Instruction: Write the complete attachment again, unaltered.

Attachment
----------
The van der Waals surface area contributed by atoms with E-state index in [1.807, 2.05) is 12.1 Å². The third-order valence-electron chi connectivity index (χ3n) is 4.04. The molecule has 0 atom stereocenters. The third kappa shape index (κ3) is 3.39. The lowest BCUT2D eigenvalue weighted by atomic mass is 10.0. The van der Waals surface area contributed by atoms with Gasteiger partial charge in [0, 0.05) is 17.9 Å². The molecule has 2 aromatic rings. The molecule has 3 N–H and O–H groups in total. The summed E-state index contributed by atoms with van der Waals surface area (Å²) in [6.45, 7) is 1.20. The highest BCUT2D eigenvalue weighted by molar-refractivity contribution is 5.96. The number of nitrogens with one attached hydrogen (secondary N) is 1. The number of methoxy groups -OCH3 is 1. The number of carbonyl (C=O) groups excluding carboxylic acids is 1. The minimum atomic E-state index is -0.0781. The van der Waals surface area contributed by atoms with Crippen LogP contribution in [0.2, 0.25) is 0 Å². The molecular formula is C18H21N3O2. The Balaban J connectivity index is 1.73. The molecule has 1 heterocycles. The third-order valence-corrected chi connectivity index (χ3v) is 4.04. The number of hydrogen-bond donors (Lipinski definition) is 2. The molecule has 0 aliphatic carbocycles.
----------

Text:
The van der Waals surface area contributed by atoms with E-state index in [1.807, 2.05) is 12.1 Å². The third-order valence-electron chi connectivity index (χ3n) is 4.04. The molecule has 0 atom stereocenters. The third kappa shape index (κ3) is 3.39. The lowest BCUT2D eigenvalue weighted by atomic mass is 10.0. The van der Waals surface area contributed by atoms with Gasteiger partial charge in [0, 0.05) is 17.9 Å². The molecule has 2 aromatic rings. The molecule has 3 N–H and O–H groups in total. The summed E-state index contributed by atoms with van der Waals surface area (Å²) in [6.45, 7) is 1.20. The highest BCUT2D eigenvalue weighted by molar-refractivity contribution is 5.96. The number of nitrogens with one attached hydrogen (secondary N) is 1. The number of methoxy groups -OCH3 is 1. The number of carbonyl (C=O) groups excluding carboxylic acids is 1. The minimum atomic E-state index is -0.0781. The van der Waals surface area contributed by atoms with Crippen LogP contribution in [0.2, 0.25) is 0 Å². The molecular formula is C18H21N3O2. The Balaban J connectivity index is 1.73. The molecule has 1 heterocycles. The third-order valence-corrected chi connectivity index (χ3v) is 4.04. The number of hydrogen-bond donors (Lipinski definition) is 2. The molecule has 0 aliphatic carbocycles.